Special services: Benedict XVI’s funeral will be held on Thursday, January 5 in the Vatican. Given time differences, bishops and archbishops (who act as leaders for church regions, known as dioceses) are encouraging Catholic priests to hold special memorials for Benedict on or around the date of his funeral. There are specific forms of worship, called liturgies, that priests can use for such an occasion.

Special vestments: In many Christian denominations, the color of the vestments worn by church leaders correspond to the time in the liturgical season, or reflect a special event. The UCCSB has recommended priests wear red vestments for any mass specifically honoring Benedict XVI.

“It is customary for red vestments to be worn at a Mass for the Dead offered for a Pope since we are mourning the death of the successor of the Apostle Peter,” their guidance reads.

The tradition of red as the mourning color for a pope has its roots in ancient Byzantine funeral practices.

Nine days of mourning: After the death of a Pope, the Catholic Church observes an ancient ritual known as the “novemdiales,” which calls for nine days of mourning. Why nine? The Novena, a related type of Catholic prayer or supplication, is based on the biblical account of the days following Jesus’ death and ascension, during which his mother Mary and others prayed for nine days. Interestingly enough, the number shows up in related traditions as well: In Judaism, The Nine Days refer to an annual period of mourning and fasting. In Ancient Rome, mourning for the dead traditionally lasted nine days.

Before the Pope Emeritus’ death, there was some uncertainty as to whether the Catholic version of the ritual would be observed, since he was not a sitting pope. However, the UCCSB has confirmed that Catholic leaders in the US will observe it with calls for prayer and events like lectures and community service endeavors.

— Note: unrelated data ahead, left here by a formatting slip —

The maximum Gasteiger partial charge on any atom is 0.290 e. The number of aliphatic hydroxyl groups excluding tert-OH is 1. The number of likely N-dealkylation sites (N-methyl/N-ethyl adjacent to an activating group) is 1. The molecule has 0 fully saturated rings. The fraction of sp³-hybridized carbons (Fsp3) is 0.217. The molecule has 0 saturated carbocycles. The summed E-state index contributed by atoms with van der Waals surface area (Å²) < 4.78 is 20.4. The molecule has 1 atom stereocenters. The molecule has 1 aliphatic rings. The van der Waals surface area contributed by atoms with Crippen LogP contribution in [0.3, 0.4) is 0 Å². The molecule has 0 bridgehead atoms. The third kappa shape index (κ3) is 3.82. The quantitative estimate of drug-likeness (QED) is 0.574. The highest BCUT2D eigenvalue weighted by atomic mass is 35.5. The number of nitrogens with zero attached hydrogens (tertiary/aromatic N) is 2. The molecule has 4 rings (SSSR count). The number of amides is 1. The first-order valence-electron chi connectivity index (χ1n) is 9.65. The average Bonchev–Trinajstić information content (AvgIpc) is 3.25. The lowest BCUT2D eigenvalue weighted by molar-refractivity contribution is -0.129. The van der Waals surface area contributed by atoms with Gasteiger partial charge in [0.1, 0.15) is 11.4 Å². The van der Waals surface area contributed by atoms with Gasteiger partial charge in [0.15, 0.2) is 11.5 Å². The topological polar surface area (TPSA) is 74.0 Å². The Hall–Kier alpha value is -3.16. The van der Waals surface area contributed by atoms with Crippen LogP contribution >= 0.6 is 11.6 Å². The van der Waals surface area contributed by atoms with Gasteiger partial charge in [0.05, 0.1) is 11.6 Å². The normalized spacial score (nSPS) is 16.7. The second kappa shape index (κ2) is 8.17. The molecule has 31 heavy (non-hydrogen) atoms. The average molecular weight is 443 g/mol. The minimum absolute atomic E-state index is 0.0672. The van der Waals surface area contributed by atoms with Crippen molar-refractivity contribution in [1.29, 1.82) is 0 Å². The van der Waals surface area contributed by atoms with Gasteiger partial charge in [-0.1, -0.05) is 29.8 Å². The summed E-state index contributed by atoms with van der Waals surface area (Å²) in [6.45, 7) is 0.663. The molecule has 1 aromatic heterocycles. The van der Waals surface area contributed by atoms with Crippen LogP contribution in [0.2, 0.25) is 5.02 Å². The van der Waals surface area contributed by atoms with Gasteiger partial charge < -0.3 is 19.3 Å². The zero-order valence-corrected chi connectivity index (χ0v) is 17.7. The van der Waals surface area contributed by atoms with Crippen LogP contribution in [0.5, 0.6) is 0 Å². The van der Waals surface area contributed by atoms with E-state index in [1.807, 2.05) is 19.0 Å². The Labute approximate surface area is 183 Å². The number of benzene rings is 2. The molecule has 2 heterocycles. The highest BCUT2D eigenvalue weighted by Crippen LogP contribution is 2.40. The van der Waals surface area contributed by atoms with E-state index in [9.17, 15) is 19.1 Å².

How else are American Catholics getting involved?

Archbishops across the country have announced special memorial services for Pope Emeritus Benedict in the days around his funeral in the Vatican. In Chicago, which is home to one of the largest Catholic populations in the country, the Archdiocese is holding memorial masses in each of the area’s six sub-regions. About 40% of US Catholics are Hispanic, according to a 2014 study. Many memorial events, like an English and Spanish language rosary vigil held by two bishops in the Dallas area, reflect this important facet of the faith.

The Archdiocese of Galveston-Houston said their archbishop, Daniel Cardinal DiNardo, will help celebrate Benedict XVI’s memorial mass in person. The “Cardinal” in DiNardo’s name refers to his status as a cardinal in the Catholic Church, one of the highest ranks of clergy and one that carries international weight. Cardinals assist the Pope with church duties from their home countries, and have the power to elect a new Pope.

For those who can’t make a mass, or want to be as close to the proceedings in Rome as possible, various Catholic outlets are live-streaming the Vatican mass, broadcasting it over the radio, and running repeat cable presentations to lessen the burden of the mass’ 9:30 a.m. start time — which translates to 3:30 a.m. ET.